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Coffee House

Michael Gove to toughen up teacher training

26 October 2012

8:45 AM

26 October 2012

8:45 AM

Michael Gove is announcing tougher tests for trainee teachers today, with calculators banned from maths assessments, and the pass mark in tests for English and Maths being raised to the equivalent of GCSE grade B (which still doesn’t sound that taxing), along with a new test in verbal, numerical and abstract reasoning. The Education Secretary says the changes ‘will mean that parents can be confident that we have the best teachers coming into our classrooms. Above all, it will help ensure we raise standards in our schools and close the attainment gap between the rich and poor’. It’s part of the government’s drive to demonstrate that it is, in David Cameron’s words, spreading privilege.

Raising the quality of teachers going into schools doesn’t sound like something an opposition could disagree with. Which is why Labour has managed to send out this rather amusing and awkward response to the announcement from Kevin Brennan:

‘Labour supports efforts to raise the quality but also the status of teachers, but other measures are needed. We need more high-flying applicants, and Labour has set out plans through our New Deal for Teachers to expand schemes like Teach First, improve training and on-the-job development and incentivise bright graduates to teach in less well-off communities.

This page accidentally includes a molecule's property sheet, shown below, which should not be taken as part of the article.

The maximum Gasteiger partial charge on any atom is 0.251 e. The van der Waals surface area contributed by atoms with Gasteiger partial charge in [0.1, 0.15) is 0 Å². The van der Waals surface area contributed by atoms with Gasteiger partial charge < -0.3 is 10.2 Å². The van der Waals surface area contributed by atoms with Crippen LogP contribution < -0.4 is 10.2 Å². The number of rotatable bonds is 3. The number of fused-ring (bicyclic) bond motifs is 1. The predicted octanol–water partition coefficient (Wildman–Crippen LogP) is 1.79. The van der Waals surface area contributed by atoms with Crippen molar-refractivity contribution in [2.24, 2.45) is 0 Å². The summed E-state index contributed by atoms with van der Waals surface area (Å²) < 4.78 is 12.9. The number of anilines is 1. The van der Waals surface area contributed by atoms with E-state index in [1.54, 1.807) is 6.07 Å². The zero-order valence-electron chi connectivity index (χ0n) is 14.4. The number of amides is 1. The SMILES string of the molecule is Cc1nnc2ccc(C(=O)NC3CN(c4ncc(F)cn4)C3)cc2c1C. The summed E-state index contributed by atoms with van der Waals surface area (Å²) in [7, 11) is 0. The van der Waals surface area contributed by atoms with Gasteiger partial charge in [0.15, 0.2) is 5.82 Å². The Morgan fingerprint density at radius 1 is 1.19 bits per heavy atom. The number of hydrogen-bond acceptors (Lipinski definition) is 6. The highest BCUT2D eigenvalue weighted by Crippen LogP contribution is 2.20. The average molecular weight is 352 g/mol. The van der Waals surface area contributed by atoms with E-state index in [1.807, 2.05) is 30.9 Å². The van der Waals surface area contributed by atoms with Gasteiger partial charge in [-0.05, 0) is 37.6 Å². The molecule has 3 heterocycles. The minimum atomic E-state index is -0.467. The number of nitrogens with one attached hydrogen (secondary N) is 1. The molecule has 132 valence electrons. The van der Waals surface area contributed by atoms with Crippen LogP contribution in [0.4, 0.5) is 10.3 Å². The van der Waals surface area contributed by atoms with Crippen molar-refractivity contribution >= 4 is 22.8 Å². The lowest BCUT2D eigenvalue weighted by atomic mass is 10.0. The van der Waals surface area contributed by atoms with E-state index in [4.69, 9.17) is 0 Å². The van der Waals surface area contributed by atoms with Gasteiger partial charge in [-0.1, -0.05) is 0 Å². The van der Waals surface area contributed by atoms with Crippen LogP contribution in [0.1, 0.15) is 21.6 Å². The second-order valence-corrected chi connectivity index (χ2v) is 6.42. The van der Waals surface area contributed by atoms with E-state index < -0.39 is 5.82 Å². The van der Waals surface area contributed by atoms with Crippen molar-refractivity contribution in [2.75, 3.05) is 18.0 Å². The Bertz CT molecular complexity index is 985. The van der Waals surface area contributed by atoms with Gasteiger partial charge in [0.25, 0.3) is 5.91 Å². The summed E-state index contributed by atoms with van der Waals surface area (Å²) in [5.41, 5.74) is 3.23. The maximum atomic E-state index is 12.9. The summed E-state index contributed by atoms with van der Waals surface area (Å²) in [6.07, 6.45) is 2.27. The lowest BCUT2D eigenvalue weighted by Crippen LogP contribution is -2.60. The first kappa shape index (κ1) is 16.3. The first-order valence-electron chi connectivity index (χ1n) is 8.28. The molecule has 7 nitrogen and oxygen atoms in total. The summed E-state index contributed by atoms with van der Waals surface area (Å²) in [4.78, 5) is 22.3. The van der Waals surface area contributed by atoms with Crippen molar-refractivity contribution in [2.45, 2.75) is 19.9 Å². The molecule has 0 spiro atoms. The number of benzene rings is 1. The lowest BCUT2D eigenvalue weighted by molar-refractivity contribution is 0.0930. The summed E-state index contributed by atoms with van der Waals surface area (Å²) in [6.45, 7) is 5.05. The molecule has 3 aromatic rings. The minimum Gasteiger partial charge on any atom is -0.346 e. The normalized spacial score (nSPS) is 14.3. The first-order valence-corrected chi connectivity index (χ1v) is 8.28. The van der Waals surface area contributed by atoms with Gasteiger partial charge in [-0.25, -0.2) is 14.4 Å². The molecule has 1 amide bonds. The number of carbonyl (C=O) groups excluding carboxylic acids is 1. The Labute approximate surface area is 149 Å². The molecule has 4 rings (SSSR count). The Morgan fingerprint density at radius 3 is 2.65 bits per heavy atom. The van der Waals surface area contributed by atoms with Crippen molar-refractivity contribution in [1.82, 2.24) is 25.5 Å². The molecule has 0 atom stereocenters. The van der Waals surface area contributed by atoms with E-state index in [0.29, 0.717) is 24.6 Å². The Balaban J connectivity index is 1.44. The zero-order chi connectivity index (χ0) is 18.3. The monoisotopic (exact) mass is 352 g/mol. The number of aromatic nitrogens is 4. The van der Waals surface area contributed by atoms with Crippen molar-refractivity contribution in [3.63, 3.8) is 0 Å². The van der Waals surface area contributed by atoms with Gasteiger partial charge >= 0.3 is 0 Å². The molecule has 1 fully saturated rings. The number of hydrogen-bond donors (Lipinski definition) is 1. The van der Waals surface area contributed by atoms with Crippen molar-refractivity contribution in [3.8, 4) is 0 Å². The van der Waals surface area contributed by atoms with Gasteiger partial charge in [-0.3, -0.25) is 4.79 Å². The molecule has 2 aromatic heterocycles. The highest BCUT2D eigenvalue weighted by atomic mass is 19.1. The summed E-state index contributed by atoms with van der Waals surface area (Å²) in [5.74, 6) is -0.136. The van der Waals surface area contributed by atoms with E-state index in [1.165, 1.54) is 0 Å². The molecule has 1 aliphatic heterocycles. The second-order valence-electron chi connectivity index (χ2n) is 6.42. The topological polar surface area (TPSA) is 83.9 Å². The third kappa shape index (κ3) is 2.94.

‘However, the Government continues to insult teachers and damage morale with its extreme policies and out-of-touch rhetoric. Michael Gove called teachers ‘whingers’ and 10,000 teachers have left the profession. That is putting school standards at risk.’

[Alt-Text]


So here we have a grudging acknowledgement that making sure teachers are up to scratch in basic maths before they are unleashed on pupils is probably a good plan. It’s followed by a Labour-would-do-better line, which as CoffeeHousers already know, involves Labour doing what the Government is already doing on education, while booing Michael Gove to try to establish some sort of distance. And then comes a big moan, which tries to establish a link between Michael Gove calling teachers names like ‘whingers’ and standards being put at risk. Having worked in a primary school when I was a student, I would have thought teachers weren’t all that bothered by name-calling: after all, it’s part of your job to tell an eight year old that just because he’s been called a ‘cheesehead’ in the playground, it doesn’t mean he actually is a ‘cheesehead’, whatever that is.

If Brennan is worried that teachers might be upset by being called names, he’ll be enraged by today’s Telegraph splash, which features an interview with David Laws in which he attacks teachers for having ‘depressingly low expectations’ of their students. If he’s not already in the NUT’s list of villains, the new Lib Dem education minister will be now.

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